While there has been no comprehensive nationwide poll to assess public opinion on, or popular support for, capital punishment, surveys conducted by the media suggest that some 75 percent of the population is in favour of death sentences, primarily for terrorism, corruption and narcotics charges.

Death sentences are typically carried out by a firing squad comprised of 12 people, who shoot from a range of five to 10 metres. Prisoners are given the choice of standing or sitting, as well as whether to have their eyes covered by a blindfold, or their face concealed by a hood.

Inmates are generally informed of their fate just 72 hours prior to execution, a practice that has been blasted by human rights groups.

While the human rights minister admits that the death penalty may not solve all the country’s drug problems, he believes that a firm policy is the first step to preventing millions from falling “into ruin” at the hands of narcotics.

UNODC estimates that there are 110,000 heroin addicts and 1.2 million users of crystalline methamphetamine in Indonesia. But experts like Azhar feel the problem cannot be ‘executed away’. Instead, the Kontras coordinator suggests the country adopt a humane approach to law enforcement.

According to Amnesty International, some “140 countries have now abolished the death penalty. Indonesia has the opportunity to become the 141st country.” However, if the president’s resolve remains unchanged, this is unlikely to happen in the near future.

Edited by Kanya D’Almeida

]]>
http://www.ipsnews.net/2015/03/indonesian-president-unyielding-on-death-penalty/feed/ 0
Acting Tough to Earn Respect as Policewomen in Argentinahttp://www.ipsnews.net/2015/03/acting-tough-to-earn-respect-as-policewomen-in-argentina/?utm_source=rss&utm_medium=rss&utm_campaign=acting-tough-to-earn-respect-as-policewomen-in-argentina http://www.ipsnews.net/2015/03/acting-tough-to-earn-respect-as-policewomen-in-argentina/#comments Wed, 25 Mar 2015 19:49:44 +0000 Fabiana Frayssinet http://www.ipsnews.net/?p=139867 http://www.ipsnews.net/2015/03/acting-tough-to-earn-respect-as-policewomen-in-argentina/feed/ 0 Global Citizenship Essential for Gender Equality: Ambassador Chowdhuryhttp://www.ipsnews.net/2015/03/global-citizenship-essential-for-gender-equality-ambassador-chowdhury/?utm_source=rss&utm_medium=rss&utm_campaign=global-citizenship-essential-for-gender-equality-ambassador-chowdhury http://www.ipsnews.net/2015/03/global-citizenship-essential-for-gender-equality-ambassador-chowdhury/#comments Wed, 25 Mar 2015 15:34:02 +0000 Josh Butler http://www.ipsnews.net/?p=139860 By Josh Butler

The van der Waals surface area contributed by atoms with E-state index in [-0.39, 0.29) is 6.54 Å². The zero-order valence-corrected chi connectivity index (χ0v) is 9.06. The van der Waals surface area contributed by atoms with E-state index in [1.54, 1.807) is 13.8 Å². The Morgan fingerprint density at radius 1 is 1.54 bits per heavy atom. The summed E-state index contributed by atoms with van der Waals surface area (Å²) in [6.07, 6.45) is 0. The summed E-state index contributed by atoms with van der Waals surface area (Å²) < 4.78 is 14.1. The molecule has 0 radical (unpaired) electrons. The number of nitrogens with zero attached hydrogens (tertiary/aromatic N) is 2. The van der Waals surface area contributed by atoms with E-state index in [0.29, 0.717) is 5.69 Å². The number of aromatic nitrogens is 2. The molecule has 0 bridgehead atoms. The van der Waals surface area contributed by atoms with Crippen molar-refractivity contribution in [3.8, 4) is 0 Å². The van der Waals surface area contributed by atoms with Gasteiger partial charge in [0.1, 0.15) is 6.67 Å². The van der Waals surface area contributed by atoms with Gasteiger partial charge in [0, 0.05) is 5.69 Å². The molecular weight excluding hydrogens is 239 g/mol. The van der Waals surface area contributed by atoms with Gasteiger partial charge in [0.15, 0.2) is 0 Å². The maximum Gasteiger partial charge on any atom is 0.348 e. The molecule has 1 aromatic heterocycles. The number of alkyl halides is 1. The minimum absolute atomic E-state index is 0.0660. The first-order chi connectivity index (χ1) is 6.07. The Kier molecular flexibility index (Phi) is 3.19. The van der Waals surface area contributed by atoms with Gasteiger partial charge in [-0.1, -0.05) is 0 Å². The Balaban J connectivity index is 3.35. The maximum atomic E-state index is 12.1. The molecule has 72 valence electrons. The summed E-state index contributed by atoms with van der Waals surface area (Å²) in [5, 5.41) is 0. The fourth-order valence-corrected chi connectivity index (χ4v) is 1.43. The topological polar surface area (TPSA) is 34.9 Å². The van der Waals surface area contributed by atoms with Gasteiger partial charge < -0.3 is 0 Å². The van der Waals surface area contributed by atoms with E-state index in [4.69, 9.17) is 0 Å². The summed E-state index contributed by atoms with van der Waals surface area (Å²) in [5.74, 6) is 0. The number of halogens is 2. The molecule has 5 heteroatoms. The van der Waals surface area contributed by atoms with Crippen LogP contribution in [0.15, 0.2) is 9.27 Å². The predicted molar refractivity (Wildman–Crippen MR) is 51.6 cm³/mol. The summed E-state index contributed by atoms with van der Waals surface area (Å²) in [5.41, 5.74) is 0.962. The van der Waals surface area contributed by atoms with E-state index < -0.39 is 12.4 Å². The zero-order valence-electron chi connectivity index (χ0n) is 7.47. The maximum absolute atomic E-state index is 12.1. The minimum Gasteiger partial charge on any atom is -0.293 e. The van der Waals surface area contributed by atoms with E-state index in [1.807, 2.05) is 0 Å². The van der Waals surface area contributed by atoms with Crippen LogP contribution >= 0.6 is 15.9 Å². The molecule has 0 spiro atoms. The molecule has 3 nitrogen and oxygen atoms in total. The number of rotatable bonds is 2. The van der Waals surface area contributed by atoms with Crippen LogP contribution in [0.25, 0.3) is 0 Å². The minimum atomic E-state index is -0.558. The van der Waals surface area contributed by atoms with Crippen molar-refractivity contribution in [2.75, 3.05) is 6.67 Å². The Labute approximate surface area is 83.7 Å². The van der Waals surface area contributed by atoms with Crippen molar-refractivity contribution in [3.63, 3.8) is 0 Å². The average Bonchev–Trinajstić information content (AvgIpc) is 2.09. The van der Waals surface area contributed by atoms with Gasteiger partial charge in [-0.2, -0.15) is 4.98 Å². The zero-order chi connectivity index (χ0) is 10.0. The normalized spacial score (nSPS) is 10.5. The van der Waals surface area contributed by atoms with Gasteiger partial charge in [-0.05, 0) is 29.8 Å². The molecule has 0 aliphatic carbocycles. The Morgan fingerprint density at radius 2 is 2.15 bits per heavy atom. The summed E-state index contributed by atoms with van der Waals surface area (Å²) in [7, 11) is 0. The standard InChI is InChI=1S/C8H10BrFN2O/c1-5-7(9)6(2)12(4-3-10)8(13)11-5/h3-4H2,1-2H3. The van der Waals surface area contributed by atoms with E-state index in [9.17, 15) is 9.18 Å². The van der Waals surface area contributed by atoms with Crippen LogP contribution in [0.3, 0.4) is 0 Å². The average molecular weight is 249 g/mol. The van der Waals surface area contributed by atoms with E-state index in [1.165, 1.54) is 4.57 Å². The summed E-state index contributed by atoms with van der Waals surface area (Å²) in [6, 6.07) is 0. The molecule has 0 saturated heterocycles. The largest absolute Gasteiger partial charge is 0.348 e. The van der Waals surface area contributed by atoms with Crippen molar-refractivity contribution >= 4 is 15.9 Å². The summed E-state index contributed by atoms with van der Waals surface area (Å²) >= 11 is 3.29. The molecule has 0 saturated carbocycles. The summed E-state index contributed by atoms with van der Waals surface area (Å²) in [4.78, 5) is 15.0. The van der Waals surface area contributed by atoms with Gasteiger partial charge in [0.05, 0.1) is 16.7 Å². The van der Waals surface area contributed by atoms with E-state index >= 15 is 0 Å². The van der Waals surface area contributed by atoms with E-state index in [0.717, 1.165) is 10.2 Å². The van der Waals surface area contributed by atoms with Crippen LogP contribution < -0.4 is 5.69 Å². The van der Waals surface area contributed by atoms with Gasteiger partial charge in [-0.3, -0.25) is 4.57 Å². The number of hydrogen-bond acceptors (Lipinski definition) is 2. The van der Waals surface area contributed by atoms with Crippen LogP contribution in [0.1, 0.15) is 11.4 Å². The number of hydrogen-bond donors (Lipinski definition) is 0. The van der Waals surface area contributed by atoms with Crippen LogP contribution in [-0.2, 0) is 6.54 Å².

UNITED NATIONS, Mar 25 2015 (IPS)

At a recent panel discussion on women’s leadership during the U.N. Commission on the Status of Women, Ambassador Anwarul Chowdhury was the lone male voice.

"Whatever I do in my community, it has an impact – positive or negative – on the rest of the world," Chowdhury says. Credit: UN Photo/Sophia Paris

“Whatever I do in my community, it has an impact – positive or negative – on the rest of the world,” Chowdhury says. Credit: UN Photo/Sophia Paris

In front of an audience of every creed, colour and culture, the decorated diplomat and former president of the United Nations Security Council tied the advancement of women’s causes to one of his pet causes: the idea of ‘global citizenship,’ of humans growing and learning and acting and working with consideration of their place in the global community.

“Being globally connected, emerging as global citizens, will help women achieve equality and help them show leadership,” Chowdhury told the packed room on Mar. 17.

“Each one of us needs to be globally connected. The days of staying in our national boundaries are gone. It is necessary to see women’s rights and equality as human issues, not women’s issues,” he said. “Men and women together, we have the power to empower.”

Through decades in diplomacy, the Bangladesh-born Chowdhury has served in some of the U.N’s highest posts, including under-secretary-general and High Representative for Least Developed Countries, president of the United Nations Children’s Fund UNICEF and vice-president of the Economic and Social Council, as well as serving two terms as Security Council president.